London festival

For the second year, the Pride London Festival goes virtual due to the COVID-19 pandemic – London

The 2021 edition of the Pride London Festival has arrived, and for the second year in a row, the festival is taking place virtually due to the ongoing COVID-19 pandemic.

The digital festival, which runs until July 25, officially begins at 5 p.m. Thursday with a virtual launch broadcast on Facebook, Instagram and Mixcloud, featuring a lineup of local artists. The event will also be available on demand on Pride London’s streaming site, Pride London Network.

“We have incredible performances from the Kate Channer Band, after midnight Robbie Antone, as well as performances and guest appearances,” Stephen D’Amelio, president of the Pride London Festival, said in an interview.

D’Amelio was named president of the Pride London Festival in November, the first black person to hold the post. The organization also appointed a new vice president, Amanda Pearson, who became the first transgender person to take on the role.

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D’Amelio said he looked forward to two events in particular: Noir Experience, in partnership with the Black Gay Men’s Network of Ontario, and a town hall to discuss Pride’s past and its prospects for the future. Both events take place on July 24.

He adds that familiar events, such as Drag Queen Story Time, Sunday church service with Trinity United Church and Kabbalat Shabbat, in partnership with Jewish London and Rabbi Grushcow, will also be taking place online.

“He continues to do the important work, but at the same time continues to make sure that we adhere to the guidelines and restrictions that have been put in place.”

A list of the 10-day virtual festival lineup has been posted on the Pride London Network’s streaming website.

Among the most notable differences this year will be the inclusion of the London Police Force in the virtual celebration.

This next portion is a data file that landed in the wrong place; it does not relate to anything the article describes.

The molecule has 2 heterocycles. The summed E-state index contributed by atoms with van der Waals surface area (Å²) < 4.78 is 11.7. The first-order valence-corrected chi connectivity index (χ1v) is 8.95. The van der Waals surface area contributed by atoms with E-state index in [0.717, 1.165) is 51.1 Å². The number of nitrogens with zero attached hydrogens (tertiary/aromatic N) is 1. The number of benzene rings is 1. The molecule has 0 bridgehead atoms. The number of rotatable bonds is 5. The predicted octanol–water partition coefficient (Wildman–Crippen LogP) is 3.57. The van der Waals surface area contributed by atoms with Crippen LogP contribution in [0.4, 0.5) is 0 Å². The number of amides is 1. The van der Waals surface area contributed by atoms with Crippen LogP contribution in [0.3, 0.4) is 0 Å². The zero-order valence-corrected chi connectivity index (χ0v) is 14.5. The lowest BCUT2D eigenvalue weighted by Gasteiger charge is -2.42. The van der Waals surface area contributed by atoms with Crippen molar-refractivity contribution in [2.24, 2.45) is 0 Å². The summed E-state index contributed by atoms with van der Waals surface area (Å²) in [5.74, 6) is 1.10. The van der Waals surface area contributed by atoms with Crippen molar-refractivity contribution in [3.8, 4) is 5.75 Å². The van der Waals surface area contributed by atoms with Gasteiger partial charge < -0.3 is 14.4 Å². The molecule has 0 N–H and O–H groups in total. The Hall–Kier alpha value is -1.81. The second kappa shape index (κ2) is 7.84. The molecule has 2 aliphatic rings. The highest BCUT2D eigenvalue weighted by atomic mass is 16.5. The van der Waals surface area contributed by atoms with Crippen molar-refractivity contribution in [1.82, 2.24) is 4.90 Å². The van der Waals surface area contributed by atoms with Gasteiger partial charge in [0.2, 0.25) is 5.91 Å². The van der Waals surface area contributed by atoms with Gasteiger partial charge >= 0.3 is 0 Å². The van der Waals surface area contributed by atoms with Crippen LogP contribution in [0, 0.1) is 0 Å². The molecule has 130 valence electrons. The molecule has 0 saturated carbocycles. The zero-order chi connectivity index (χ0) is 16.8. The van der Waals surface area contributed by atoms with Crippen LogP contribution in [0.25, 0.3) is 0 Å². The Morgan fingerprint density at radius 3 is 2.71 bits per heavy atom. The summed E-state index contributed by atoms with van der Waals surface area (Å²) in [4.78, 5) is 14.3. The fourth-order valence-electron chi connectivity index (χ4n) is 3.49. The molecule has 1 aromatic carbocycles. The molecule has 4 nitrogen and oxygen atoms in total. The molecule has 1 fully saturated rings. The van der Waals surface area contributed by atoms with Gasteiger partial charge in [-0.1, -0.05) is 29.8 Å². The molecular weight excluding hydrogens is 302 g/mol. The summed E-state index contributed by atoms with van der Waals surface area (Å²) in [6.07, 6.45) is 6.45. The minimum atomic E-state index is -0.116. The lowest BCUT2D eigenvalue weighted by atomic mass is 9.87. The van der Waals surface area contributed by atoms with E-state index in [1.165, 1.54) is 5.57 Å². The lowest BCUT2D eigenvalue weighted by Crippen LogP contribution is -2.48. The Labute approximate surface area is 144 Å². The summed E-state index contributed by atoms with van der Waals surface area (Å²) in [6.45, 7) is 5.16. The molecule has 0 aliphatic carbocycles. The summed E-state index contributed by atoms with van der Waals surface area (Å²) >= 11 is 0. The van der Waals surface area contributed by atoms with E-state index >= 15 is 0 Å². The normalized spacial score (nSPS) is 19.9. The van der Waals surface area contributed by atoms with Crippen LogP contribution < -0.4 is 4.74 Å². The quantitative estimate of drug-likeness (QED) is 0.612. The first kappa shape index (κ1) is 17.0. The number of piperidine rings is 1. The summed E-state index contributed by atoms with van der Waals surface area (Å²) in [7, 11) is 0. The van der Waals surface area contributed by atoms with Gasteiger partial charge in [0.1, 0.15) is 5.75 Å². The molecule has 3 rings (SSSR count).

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Pride London welcomes London police for the first time since 2017

In 2018, uniformed officers were not allowed to participate in the Pride, with the aim, according to Pride officials, to make members of the Indigenous community and people of color feel more secure. comfortable during the parade.

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“We heard loud and clear… that when they come to Pride and see such a large presence of uniformed police officers, it is a deterrent, and we find that people don’t come because of it,” he said. said Andrew Rosser, former chairman of the Pride London Festival. said 980 CFPL in 2018.

Pride London officials announced earlier this year that the police are back “as requested by both our members and some of our most engaged members of the community.”

D’Amelio said engaging with members and community members about the issue had given them “an eye-opening experience to have somewhat more raw and honest discussions with the police.”

“We want to continue having these conversations and they are open to having them. To be honest, we don’t know exactly what that looks like, but we’re open to these group chats, to one-on-one conversations, ”he said.

“We know there needs to be more representation at the table.”

This year’s Pride London Festival will conclude with a virtual parade and awards ceremony on July 25. More information about this year’s festival can be found on the Pride London festival website.


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